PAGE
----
1. The Life of David.
a. At the height of his power, David committed a
b. What sin did David commit?
(1) David had an affair with Bathsheba.
(2) David tried very hard to cover his sinful deed.
c. Anyone who had committed such sin would be in
2. Psalm 51 pictures David’s confession of sin.
a. He was overwhelmed with guilt. Under this weight
of guilt, David pleaded to God for mercy.
b. The whole Psalm 51 is about confession.
3. Confession of sin is one of the essential keys to
It is part and parcel of our Christian life.
a. What happens if one tries to cover-up?
(1) He will forfeit God’s blessing in his life.
“He that covereth his sins shall not prosper: but
whoso confesseth and forsaketh them shall have mercy.”
(2) Physical illness may be the result of covering
David testified this in Psalm 32:3-4:
“When I kept silence, my bones waxed old through my
roaring all the day long.
For day and night thy hand was heavy upon me: my moisture is
turned into the drought of summer.”
(3) The one who covers his sin in this life will be
uncovered in the next life.
According to Jesus, the day of judgement is coming,
and every sin will be revealed.
“For there is nothing covered, that shall not be
revealed; neither hid, that shall not be known.
Therefore whatsoever ye have spoken in
darkness shall be heard in the light; and that which ye
have spoken in the ear in closets shall be proclaimed upon
God will judge all sins that have been covered up,
and all sins that are hidden will be revealed (Rev 20).
b. But the sin that is confessed in this life, and
cleansed by the blood of Christ will not be exposed again.
1 John 1:9
“If we confess our sins, he is faithful and just to
forgive us our sins, and to cleanse us from all
He has removed them from us as far as the east is from the
west (Ps 103:12).
c. Each of us, regardless of who we are, stands
where David stood.
(1) The Bible tells us that if we look with lust, we
(2) But the good news is, we can know of
(3) Let us now look at Psalm 51 which gives us the
steps leading to the joy of forgiveness.
I. DAVID ADMITTED HIS SIN (51:1-6)
This is one of the seven penitential psalms (Ps 6, 32, 38,
51, 102, 130 & 143).
In this psalm, David did not make any excuse for his
He took all the blame. It’s “me” and “mine” – all the way
(a) He talks about “mine iniquity” (v29), “my sin”
(v2b), “my transgressions” (v3a).
(b) He did not blame the circumstances, society or
his human weakness.
(c) All of these factors may have played a part in
(d) He assumed full responsibility.
2. I am very sinful (51:1, 2)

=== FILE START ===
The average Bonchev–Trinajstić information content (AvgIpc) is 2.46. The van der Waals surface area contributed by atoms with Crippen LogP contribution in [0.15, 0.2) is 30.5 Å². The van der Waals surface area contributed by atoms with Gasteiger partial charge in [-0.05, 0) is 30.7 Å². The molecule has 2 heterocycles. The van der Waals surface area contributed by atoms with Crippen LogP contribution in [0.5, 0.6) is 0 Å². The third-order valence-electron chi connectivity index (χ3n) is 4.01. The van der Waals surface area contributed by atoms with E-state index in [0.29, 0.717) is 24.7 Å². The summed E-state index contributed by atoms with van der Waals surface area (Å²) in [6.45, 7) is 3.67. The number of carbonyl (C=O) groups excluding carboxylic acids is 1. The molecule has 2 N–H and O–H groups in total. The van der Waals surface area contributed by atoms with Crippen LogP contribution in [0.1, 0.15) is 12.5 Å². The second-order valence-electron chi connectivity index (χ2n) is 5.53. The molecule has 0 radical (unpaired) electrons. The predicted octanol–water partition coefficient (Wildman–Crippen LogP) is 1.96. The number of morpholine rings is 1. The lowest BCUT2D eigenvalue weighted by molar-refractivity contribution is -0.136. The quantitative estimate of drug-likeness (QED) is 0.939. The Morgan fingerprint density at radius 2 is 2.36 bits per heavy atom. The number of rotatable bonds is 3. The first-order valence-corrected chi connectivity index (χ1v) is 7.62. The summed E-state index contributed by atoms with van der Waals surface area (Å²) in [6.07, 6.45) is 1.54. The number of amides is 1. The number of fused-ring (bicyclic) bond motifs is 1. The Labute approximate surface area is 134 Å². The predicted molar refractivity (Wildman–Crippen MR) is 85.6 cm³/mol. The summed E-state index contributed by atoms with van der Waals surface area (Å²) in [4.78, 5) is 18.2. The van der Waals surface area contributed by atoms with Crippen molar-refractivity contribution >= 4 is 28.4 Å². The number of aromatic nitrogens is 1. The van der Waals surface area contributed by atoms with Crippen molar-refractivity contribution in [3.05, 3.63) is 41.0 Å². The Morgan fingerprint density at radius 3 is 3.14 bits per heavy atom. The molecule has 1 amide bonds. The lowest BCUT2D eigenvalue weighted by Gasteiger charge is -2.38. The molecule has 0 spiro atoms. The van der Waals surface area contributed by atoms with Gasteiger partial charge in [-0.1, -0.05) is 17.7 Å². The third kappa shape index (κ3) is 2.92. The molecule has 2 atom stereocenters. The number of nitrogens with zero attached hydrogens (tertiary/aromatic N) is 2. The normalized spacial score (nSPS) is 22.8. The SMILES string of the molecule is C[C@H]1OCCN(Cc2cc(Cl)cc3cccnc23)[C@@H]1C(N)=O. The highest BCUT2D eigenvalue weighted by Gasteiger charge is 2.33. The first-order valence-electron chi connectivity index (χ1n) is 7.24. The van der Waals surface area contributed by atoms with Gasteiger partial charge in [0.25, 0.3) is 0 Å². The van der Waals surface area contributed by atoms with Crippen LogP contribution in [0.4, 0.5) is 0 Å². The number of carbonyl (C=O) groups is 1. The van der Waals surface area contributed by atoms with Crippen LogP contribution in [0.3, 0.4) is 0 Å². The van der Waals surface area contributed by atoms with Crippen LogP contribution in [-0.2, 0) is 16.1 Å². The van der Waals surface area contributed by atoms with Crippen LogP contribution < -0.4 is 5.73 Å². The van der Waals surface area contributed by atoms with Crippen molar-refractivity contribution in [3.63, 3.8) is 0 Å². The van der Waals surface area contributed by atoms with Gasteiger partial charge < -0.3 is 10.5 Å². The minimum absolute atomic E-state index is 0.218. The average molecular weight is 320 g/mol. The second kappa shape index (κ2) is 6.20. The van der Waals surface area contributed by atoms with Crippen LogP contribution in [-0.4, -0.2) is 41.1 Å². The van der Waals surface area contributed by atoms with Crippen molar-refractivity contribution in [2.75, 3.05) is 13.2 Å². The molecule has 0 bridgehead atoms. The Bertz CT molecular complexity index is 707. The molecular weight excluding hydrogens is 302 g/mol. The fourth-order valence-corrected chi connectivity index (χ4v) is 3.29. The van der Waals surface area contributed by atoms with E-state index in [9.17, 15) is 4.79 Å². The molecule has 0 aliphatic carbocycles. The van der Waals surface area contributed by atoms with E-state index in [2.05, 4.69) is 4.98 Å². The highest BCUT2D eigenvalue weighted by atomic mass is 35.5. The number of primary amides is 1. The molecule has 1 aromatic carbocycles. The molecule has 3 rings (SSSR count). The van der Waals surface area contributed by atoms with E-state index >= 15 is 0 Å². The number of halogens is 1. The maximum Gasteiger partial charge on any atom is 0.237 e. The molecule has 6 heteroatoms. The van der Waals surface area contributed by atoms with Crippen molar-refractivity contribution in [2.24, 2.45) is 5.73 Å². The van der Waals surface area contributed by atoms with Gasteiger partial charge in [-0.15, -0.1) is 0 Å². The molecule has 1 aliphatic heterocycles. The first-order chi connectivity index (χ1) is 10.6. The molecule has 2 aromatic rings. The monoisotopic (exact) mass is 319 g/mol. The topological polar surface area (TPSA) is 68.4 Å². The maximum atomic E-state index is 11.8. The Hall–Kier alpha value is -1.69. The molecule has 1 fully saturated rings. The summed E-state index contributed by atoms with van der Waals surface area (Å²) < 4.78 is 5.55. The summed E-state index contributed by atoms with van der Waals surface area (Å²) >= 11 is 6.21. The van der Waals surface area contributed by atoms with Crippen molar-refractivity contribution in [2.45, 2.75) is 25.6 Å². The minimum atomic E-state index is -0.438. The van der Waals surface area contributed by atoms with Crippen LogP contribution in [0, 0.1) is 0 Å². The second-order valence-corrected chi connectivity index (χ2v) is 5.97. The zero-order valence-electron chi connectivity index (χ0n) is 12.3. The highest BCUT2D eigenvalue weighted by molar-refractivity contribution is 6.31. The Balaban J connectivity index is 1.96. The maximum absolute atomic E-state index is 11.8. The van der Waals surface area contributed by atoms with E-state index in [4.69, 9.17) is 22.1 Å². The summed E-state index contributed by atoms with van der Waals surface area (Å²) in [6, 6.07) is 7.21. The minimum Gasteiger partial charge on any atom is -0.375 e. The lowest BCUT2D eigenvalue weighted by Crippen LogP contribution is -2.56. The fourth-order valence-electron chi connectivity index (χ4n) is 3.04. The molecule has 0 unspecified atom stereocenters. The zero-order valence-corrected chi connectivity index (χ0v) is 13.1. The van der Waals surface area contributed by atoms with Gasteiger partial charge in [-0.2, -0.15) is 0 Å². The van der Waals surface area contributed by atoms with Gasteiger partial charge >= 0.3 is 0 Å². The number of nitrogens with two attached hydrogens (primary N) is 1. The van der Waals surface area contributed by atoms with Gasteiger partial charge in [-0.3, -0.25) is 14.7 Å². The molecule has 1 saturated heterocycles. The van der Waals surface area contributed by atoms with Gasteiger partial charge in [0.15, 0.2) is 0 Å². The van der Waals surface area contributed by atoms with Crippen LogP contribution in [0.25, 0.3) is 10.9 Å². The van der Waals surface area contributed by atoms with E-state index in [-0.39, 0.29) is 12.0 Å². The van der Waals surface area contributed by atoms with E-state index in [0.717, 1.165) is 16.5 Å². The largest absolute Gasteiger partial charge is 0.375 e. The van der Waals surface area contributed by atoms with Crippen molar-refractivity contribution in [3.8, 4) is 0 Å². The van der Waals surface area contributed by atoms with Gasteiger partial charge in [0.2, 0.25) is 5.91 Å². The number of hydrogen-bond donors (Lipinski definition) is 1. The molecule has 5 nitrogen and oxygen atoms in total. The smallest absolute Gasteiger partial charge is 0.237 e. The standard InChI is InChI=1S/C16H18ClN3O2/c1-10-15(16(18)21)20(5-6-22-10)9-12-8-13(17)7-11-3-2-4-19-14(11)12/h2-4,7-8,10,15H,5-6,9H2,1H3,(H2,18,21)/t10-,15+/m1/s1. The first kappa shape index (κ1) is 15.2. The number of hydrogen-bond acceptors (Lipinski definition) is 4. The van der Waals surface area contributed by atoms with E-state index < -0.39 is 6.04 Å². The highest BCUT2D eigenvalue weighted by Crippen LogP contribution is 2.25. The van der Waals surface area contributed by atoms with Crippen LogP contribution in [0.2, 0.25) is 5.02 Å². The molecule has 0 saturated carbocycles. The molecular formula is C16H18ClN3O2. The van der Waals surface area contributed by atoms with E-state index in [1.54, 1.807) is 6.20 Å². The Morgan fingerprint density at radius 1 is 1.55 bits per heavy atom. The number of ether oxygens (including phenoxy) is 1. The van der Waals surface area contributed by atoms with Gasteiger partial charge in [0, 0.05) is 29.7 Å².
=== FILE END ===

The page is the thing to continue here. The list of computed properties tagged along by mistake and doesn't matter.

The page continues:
“Have mercy upon me, O God, according to thy
lovingkindness: according unto the multitude of thy tender
mercies blot out my transgressions.
Wash me throughly from mine iniquity, and cleanse me from my
David cries for mercy out of the anguish of his heart
He uses three great words for sin.
“Transgression” – overstepping and breaking of
“Iniquity” – perversity, unrighteousness.
“Sin” – missing the mark.
He knows that forgiveness alone was insufficient.
So, he pleaded to God to “blot
out” his transgressions (51:1b).
The word “blot out” means to wipe away (cf Ex 32:32; Num
“Wash me thoroughly from mine
The word “wash” is connected with the laundering of clothes.
me from my sin (51:2b).
The word he used for “cleanse” is a ritual term for
pronouncing a leper who was ceremonially clean.
David looked at himself again; he saw a disease – a
deadly and incurable disease.
(c) He needs to be cleansed from that disease.
I am very sorry (51:3-6).
David cannot escape from his sin (v3).
He is unable to escape from the consciousness of
Now, he turned around and confessed before God:
“For I acknowledge my transgressions: and my sin is
ever before me.”
No matter how much David has sinned against others
(specifically against Bathsheba and Uriah), in reality his
sin was primarily against God.
He confessed “Against thee, thee only
have I sinned, and done this evil in thy sight.” (51:4a)
In fact, he broke all the commandments that refer to
man’s duty to his neighbour.
(3) So, we see that David had sinned against God’s
He had sinned against the holy God.
c. He accepted God’s verdict of his sin without any
(1) He said, “that thou mightest be justified when
thou speakest, and be clear when thou judgest.” (51:4b)
(2) He was saying, “God, you are absolutely justified
in any sentence You hand down, and no one can find fault
with Your verdict.”
DAVID PLEADED FOR PERSONAL CLEANSING
“Purge me with hyssop, and I shall be clean…”
a. David felt contaminated.
b. He wanted to be purged with hyssop (51:7a).
David asked God to sprinkle him so that he will
become even whiter than snow (Isa 1:18).
“Wash me, and I shall be whiter than snow”
It is a thorough and repeated scrubbing, a complete
cleansing from the pollution and the power of sin.
Today’s believers find their cleansing in the work of
Christ, accomplished on the cross (1 Jn 1:7, 9).
DAVID ASKED FOR RESTORATION
“Restore unto me the joy of thy salvation”
In other words, David asked that God would let him have the
peace and joy he had with Him again.
Perhaps, you have lost the joy that you had with God
before. Pray as David did, for restoration.
DAVID REDEDICATED TO GOD’S SERVICE
He wanted to regain his ministry and lead his people.
He wanted to witness to others.
He said, “I will teach transgressors thy ways; and
sinners shall be converted unto thee”
He wanted to praise God for what He has done.
a. He said, “My tongue shall sing aloud of thy
righteousness, and shall shew forth thy praise” (51:14b,
b. But once the Lord set him free he wanted to serve
the Lord and to praise His holy name.
c. What He had done for David, He can also do for
(1) Are you living a defeated life?
(2) God’s forgiveness is available to you.
If you ask Him, He will restore you again.